Allow yourself to rest.  Do not force yourself to rest to make sure you followed a law, but also do not allow yourself to do your labors without rest because Jesus broke a human interpretation of Sabbath.

Rest in God, however that looks for you.  Amen.

1Matthew 24 also uses Sabbath, and in a different way, but it does not really contribute to or contradict the rest of the sermon.

Am I worthy? Am I good enough?

Sermon on Isaiah 6:1-8 – Am I worthy?  Am I good enough?

I may seem like I pigeon-holed this in, but I want us to worship in a “Season of the Spirit.”  We talk about the Holy Spirit one Sunday a year and then put her back into the little box of things we believe in but disconcert us.  Every year I want to spend more time just exploring the idea that the Spirit gives us gifts and God calls us to ministries using the gifts the Spirit blesses us with.

Those gifts come with a call from God, but our answer usually comes out as questions.  We ask those questions that make is so we never have to actually answer God’s call:

“Am I worthy?”  “Am I good enough?”

Most of us start asking the moment someone first tells us we fail the test.  Some of us get to learn that from theologies that state we cannot earn salvation but imply that we actually can as long as we do not commit “those sins” or do not rack up too many sins.

As a kid, I had a conversation once with a trust adult—the who does not impact the story much—about being “naughty” and struggling to do the same naughty thing over and over again.  He told me that my soul was a whiteboard and when I prayed to God, God wiped it clean, but whiteboards can only get so clean and eventually it would get too dirty for God to forgive me.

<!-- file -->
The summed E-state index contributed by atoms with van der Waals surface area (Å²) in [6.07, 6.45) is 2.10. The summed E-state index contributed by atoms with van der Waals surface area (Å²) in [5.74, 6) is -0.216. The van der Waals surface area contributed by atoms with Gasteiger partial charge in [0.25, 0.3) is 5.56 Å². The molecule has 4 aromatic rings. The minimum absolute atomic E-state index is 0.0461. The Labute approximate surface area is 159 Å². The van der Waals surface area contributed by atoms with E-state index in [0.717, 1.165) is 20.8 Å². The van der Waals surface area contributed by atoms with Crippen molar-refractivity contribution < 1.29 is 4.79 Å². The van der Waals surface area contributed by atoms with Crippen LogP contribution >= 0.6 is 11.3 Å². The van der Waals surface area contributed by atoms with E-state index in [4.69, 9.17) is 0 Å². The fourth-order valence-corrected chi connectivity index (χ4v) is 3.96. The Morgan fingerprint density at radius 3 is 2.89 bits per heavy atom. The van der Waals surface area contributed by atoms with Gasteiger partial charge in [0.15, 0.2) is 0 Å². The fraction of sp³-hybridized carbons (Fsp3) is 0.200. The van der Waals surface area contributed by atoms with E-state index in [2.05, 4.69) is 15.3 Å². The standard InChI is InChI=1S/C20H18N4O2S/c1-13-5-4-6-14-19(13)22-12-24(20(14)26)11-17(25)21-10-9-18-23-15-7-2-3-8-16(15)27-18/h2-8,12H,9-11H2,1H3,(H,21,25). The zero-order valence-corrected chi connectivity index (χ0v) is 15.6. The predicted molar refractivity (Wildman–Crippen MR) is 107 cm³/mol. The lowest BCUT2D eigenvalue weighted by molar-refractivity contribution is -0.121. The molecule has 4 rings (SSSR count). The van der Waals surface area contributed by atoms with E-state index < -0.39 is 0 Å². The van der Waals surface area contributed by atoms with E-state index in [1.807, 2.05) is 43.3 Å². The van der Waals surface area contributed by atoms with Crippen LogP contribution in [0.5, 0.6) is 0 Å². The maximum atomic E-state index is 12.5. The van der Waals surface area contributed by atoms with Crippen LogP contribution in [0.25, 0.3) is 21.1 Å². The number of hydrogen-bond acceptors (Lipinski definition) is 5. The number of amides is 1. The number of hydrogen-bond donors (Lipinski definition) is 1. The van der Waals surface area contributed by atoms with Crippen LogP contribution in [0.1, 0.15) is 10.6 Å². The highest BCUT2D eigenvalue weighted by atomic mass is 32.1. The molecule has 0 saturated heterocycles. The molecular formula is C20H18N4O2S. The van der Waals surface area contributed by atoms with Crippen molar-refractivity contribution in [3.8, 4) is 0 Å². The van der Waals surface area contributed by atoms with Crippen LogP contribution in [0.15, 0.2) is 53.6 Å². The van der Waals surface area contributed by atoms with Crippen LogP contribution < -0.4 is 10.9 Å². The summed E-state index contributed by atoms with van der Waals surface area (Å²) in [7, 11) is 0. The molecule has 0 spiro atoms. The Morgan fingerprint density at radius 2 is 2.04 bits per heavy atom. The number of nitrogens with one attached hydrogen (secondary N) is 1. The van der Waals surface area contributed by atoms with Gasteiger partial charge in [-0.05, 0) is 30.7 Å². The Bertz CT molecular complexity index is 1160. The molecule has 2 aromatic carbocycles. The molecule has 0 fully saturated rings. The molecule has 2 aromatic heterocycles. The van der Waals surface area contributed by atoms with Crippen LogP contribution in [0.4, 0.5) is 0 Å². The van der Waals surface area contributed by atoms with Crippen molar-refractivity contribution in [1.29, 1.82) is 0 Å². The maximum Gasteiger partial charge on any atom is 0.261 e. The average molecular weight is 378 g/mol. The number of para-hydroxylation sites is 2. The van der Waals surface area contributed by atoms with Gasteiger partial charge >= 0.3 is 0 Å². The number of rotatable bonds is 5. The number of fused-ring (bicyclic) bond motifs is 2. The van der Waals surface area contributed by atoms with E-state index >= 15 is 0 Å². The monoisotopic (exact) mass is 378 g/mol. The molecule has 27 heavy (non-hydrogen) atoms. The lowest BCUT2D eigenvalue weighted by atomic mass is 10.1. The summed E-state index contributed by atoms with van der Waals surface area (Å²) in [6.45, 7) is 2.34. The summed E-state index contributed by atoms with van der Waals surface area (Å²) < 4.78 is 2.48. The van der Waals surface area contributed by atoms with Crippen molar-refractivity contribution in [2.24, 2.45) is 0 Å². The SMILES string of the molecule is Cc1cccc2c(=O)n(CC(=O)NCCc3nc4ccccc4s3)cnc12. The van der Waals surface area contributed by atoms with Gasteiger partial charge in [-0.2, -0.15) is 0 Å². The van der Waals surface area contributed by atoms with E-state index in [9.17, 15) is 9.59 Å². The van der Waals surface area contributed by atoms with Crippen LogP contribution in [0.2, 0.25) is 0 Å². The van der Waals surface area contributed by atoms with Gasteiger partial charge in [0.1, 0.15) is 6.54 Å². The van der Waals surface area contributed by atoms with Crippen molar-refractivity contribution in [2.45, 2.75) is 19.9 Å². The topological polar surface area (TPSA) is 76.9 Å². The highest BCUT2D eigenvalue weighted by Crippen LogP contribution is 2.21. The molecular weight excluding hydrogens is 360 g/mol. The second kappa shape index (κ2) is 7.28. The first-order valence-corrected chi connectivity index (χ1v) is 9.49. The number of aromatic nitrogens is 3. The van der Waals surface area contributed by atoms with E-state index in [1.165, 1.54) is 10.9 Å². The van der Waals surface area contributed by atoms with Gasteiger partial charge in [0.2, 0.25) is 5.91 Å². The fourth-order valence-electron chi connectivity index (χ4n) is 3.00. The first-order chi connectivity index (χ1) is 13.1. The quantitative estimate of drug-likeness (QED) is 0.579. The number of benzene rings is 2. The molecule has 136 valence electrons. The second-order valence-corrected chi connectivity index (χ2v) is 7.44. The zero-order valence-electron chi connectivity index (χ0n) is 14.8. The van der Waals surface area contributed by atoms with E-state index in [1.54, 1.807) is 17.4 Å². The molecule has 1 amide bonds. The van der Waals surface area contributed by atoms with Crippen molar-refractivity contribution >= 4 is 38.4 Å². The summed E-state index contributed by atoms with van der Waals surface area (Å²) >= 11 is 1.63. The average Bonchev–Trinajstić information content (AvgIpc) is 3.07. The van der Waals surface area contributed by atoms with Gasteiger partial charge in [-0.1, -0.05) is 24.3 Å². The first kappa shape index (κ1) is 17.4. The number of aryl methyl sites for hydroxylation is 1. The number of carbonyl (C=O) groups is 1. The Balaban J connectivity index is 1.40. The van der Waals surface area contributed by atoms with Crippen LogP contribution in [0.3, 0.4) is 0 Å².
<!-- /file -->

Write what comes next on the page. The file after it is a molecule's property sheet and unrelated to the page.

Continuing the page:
He told me I could sin enough for God to stop loving me.  He just said it in a really convenient package for him.

Those terrible lessons—lessons we all learn from people who we love and, in theory, love us—lead to the great existential questions of every potential seminary student asks, or potential minister, or even potential camp counselor:

“Am I worthy?”  “Am I good enough?”

Am I?  Or am I fraud?

I relate to Isaiah’s call story so well.  Even as a confirmand preaching on Confirmation Sunday, Isaiah’s call story felt more like my own than even Jeremiah’s.  God called someone broken and imperfect to a ministry beyond their ability and worth.  The man God called knew the true state of his soul, his brokenness and failings, and told God as much, and God provided the strength and redemption to do the great task.